I think a variety of factors may be to blame – Leagues ensure that product floods the marketplace faster than it did in the past (I have already played in 52 Ixalan drafts, and there's no way I could have done that in the old queue structure). As I and many others expected, Ixalan is quite a weak set, one that will have a hard time thriving under the shadow of energy-laden Kaladesh. But I think too that once redemption kicks in in a couple of weeks, we will see a floor significantly higher than Amonkhet, the last large set that also did not have a major impact on Standard.
If digital prices fall too low, and it appears they might, I think more sets will be redeemed, thereby bolstering Ixalan card prices on MTGO. Ixalan is the test case, and we'll have to monitor it closely once redemption kicks in. Despite the likelihood of having a similar impact on Standard as Amonkhet, I don't expect Ixalan to reach as low of a floor. I think something in the range of $50 to $60 is reasonable.
Importantly, I think it may bottom out earlier than usual, and it may experience a swifter and stronger rebound than usual. Typically, fall sets bottom out about two months before the release of the January set and slowly inch up. This year this will be easy to remember, because Iconic Masters will be released at roughly the same time that this bottoming out occurs. The mere existence of Iconic Masters bodes well for the future financial value of Ixalan.
We may therefore have to readjust to some of the old rules of investing before the Masterpiece era. Cards are going to have higher ceilings and higher floors. Cards that for the past year might have bottomed out at 0.50 tix might now bottom out closer to 0.75 tix. The next mythic rare like Chandra, Torch of Defiance or The Scarab God might spend far less time below 10.00 tix than they have over the past year. This is especially true for mythics, because redemption eats up a greater percentage of copies of mythics than copies of any other type. Foil mythics should receive a greater premium than they have for the past year, and mythics in general should receive a substantial boost.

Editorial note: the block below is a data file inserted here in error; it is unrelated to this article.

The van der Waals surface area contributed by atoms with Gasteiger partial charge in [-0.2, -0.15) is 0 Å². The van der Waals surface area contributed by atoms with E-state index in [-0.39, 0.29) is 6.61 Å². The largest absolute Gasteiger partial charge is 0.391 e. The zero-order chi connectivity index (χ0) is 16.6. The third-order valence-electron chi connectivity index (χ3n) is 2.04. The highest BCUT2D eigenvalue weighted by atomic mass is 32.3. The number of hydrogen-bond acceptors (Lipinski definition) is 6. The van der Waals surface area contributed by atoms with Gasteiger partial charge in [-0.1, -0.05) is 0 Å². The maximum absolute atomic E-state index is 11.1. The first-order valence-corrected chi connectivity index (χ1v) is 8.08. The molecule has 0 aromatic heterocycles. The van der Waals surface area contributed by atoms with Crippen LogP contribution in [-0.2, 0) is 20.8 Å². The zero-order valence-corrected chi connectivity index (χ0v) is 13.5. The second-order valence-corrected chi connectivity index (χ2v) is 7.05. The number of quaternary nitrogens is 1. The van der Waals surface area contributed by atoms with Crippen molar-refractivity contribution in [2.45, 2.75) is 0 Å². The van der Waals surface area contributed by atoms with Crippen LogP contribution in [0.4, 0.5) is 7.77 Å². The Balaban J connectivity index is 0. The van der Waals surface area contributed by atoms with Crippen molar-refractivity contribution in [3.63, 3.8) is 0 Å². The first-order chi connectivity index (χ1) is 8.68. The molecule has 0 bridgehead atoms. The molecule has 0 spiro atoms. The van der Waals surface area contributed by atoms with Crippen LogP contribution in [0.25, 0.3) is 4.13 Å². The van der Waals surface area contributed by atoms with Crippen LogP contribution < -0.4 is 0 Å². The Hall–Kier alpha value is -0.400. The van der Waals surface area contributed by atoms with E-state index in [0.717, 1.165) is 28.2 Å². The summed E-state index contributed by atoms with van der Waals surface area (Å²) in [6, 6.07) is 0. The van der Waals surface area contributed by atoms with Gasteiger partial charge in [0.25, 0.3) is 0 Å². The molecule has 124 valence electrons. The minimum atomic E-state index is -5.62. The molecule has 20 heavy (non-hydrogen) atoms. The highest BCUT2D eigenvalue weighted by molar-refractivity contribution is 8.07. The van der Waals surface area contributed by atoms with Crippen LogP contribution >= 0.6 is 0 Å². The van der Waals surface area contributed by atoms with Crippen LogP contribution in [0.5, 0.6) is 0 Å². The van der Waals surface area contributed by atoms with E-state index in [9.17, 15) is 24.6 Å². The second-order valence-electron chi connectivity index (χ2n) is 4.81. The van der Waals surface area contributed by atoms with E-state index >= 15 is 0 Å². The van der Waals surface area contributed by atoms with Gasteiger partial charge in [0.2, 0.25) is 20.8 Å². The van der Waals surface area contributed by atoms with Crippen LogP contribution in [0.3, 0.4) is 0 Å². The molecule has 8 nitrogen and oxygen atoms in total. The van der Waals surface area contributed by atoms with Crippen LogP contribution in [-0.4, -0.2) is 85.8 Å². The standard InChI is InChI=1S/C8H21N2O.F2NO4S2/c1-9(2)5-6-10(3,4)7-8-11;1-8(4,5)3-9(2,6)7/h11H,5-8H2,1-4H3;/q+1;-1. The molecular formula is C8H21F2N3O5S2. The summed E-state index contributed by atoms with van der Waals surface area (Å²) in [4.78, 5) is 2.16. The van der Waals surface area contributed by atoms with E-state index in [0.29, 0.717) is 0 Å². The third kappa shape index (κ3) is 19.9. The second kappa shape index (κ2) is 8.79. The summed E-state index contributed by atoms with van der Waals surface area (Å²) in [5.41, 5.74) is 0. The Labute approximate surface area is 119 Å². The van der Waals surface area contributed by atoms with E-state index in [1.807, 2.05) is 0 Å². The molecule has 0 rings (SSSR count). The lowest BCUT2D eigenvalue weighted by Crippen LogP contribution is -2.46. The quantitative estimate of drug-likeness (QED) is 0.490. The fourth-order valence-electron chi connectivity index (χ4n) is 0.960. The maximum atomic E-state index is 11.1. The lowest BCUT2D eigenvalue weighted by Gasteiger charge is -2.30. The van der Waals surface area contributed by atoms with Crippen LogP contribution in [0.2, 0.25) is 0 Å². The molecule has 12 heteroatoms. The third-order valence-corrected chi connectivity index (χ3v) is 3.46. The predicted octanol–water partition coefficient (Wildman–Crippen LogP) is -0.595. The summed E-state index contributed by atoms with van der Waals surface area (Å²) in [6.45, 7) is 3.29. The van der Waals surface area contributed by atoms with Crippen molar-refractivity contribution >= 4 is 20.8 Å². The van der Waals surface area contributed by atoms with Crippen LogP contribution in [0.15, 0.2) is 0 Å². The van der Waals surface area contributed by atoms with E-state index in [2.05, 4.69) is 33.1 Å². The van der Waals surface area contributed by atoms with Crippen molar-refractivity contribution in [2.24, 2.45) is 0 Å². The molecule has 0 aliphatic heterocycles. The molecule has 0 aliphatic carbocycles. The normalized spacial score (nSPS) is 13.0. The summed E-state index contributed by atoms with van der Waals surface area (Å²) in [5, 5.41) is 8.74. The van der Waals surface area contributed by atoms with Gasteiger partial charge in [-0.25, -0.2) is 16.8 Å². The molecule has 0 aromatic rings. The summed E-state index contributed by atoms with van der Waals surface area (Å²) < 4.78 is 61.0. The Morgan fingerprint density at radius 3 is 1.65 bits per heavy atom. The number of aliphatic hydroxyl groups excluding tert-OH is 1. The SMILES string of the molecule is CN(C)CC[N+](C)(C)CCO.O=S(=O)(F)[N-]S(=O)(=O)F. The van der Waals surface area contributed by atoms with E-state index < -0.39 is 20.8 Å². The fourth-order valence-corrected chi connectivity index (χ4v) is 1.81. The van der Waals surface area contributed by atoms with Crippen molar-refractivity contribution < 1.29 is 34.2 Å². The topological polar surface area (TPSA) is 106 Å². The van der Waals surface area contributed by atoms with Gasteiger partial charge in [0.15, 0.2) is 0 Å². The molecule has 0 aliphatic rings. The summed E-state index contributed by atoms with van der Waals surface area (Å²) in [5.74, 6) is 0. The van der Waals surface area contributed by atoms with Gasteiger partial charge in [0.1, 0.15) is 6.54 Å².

I rarely make large investments before a set bottoms out in price, but I do want to mention that I am keeping a close eye on Jace, Cunning Castaway. Jace, Cunning Castaway is better than he looks, and better than he looks, so 5.00 tix is definitely a price he should beat in the long haul. I'm not buying yet, but I will definitely start buying if his price dips below 4.00 tix.
I want to put in a word about Ixalan draft.
First of all, the EV of drafting is better than it was during Aether Revolt, Hours of Devastation, or Amonkhet, so we are getting a reprieve from needing a 65- to 66-percent match win-rate to break even. The break-even point for Ixalan, 63%, is still higher than it was historically, but it makes a significant difference for players who tend to win about 60% of their matches.
Kaladesh Draft was the last time we had a break-even point this "low." I think the key to the Ixalan format is understanding which cards are super important for making different archetypes work, and making sure that you don't commit to a certain archetype until you acquire some of these important cards. You shouldn't go RW Aggro unless you pick up multiple Imperial Aerosaurs and Territorial Hammerskulls (and did those two Pteredon Knights wheel?). Successful midrange to durdly GW or RG decks will have multiple Grazing Whiptails. Only commit yourself to blue aggression once you've gotten a few Storm Fleet Aerialists or Shaper Apprentices, and don't take three Siren Lookouts and expect to get the requisite two-drops later.
In a nutshell, look at cards like Siren Lookout and Merfolk Branchwalker and recognize that they can fit into a wide array of archetypes – don't let your mind force those cards down cookie-cutter paths and color pairs (e.g. I've 3-0'd with an aggressive GW deck with a lot of merfolk synergy).
Leave any questions and comments below and I'll get back to you! Until next time, have fun drafting!